In an early Gallup question on the issue, Americans were asked whether tactics such as “sit-ins” and demonstrations by the civil rights movement had helped or hurt the chances of racial integration in the South. More than half, 57%, said such demonstrations and acts of civil disobedience had hurt chances of integration, while barely a quarter, 27%, said they had helped.

‘I Plan To Lead Another Non-Violent March Tomorrow’ is the caption of a 1964 cartoon from the Birmingham News by Charles Brooks. Judging from a wider sampling of Brooks’s work, he was a “moderate.”

A couple of novelists from back in the day wrote some interesting observations about questions. In Gravity’s Rainbow, Thomas Pynchon wrote, “If they can get you asking the wrong questions, they don’t have to worry about answers.” “In the realm of totalitarian kitsch,” Milan Kundera wrote in The Unbearable Lightness of Being, “all answers are given in advance and preclude any questions.” Kundera went on to define kitsch as causing “two tears to flow in quick succession. The first tear says: How nice to see children running on the grass! The second tear says: How nice to be moved, together with all mankind, by children running on the grass! It is the second tear that makes kitsch kitsch.”

There is also a kitsch of righteous indignation: the denunciation of the cowardly terrorist or, closer to home, of the rapacious extractive corporation. Or maybe it’s the $62, 885,000 sale in 2014 of an Andy Warhol print titled “Race Riot.” This is not to say that corporations are not rapacious or terrorists not cowardly for targeting innocent civilians. But those actions are at least explicable even if they’re not justifiable. Rioting and looting are commonly denounced as not only violent and “counterproductive” but as mindless and incoherent.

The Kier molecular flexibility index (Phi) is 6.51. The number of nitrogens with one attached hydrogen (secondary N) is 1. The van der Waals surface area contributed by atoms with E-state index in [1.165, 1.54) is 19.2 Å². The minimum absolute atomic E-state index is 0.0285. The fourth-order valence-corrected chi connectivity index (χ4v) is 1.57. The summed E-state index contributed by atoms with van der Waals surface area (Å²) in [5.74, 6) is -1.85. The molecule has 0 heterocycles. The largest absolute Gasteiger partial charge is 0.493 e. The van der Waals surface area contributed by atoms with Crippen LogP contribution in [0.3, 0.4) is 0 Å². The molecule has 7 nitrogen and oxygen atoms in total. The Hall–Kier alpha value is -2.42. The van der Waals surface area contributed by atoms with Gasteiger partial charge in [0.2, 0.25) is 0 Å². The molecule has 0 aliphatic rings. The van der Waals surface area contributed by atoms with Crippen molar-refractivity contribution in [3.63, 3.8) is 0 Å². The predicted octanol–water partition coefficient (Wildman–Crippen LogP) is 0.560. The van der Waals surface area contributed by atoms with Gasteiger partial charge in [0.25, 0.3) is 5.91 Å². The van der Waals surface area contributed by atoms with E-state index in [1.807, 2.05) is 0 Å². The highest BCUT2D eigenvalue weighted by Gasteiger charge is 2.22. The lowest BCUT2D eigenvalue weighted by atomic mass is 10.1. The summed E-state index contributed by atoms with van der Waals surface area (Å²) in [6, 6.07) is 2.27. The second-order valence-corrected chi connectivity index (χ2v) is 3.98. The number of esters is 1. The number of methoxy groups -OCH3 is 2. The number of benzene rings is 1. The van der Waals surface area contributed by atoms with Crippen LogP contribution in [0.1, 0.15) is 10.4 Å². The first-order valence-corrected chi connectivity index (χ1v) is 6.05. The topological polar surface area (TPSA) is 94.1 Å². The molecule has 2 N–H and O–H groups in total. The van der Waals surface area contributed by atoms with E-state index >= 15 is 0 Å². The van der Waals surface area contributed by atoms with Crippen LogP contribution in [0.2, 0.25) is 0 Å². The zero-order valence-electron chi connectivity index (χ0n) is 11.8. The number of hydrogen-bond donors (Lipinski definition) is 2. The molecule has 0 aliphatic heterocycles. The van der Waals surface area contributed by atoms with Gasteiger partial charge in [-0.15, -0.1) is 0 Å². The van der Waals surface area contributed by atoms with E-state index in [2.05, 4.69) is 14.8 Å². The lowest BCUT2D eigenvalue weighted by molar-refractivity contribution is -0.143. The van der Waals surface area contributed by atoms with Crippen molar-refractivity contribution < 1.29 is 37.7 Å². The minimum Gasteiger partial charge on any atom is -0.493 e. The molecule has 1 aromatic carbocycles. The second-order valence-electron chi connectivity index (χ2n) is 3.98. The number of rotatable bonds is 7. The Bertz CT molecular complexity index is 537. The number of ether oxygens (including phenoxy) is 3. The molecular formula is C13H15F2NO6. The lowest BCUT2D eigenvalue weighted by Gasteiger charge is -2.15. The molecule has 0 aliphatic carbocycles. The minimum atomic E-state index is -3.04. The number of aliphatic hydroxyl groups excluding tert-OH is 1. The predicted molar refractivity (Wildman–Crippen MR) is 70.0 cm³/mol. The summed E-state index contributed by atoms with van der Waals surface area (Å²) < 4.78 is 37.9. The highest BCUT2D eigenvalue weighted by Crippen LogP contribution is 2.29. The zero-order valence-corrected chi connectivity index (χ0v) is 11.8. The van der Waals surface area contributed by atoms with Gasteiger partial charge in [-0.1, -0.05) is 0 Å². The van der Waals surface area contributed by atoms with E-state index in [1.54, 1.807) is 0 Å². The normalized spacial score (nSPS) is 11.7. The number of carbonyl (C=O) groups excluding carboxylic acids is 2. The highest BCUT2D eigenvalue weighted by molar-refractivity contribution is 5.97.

But what does all this have to do with environmental sustainability? As Joshua Clover points out, “It matters little whether one conceives of climate collapse as cause of refugees, or refugees the source of resource burdens. In the present world, immigration has become an ecological fact, ecology a matter of immigration.” This is also true for racialized class stratification. Our present mode of circulation of commodities requires expansive policing, both of borders and of internal, “disadvantaged” communities. Mass incarceration is a feature of the Spectacle-Commodity economy, not a bug. And a print of a photograph of police attacking civil rights protesters can fetch $62,855,000. Sixty-two million, eight-hundred and fifty-five thousand U.S. dollars. And no cents.

It is logical to make legal appeals regarding legal questions,” Debord wrote, “What is irrational is to appeal legally against a blatant illegality as if it were a mere oversight that would be corrected if pointed out.

Much of the conversation of environmental sustainability revolves around the question of how to educate and persuade consumers, policy makers or industries to act more intelligently and responsibly toward the environment. What if we are asking the wrong questions?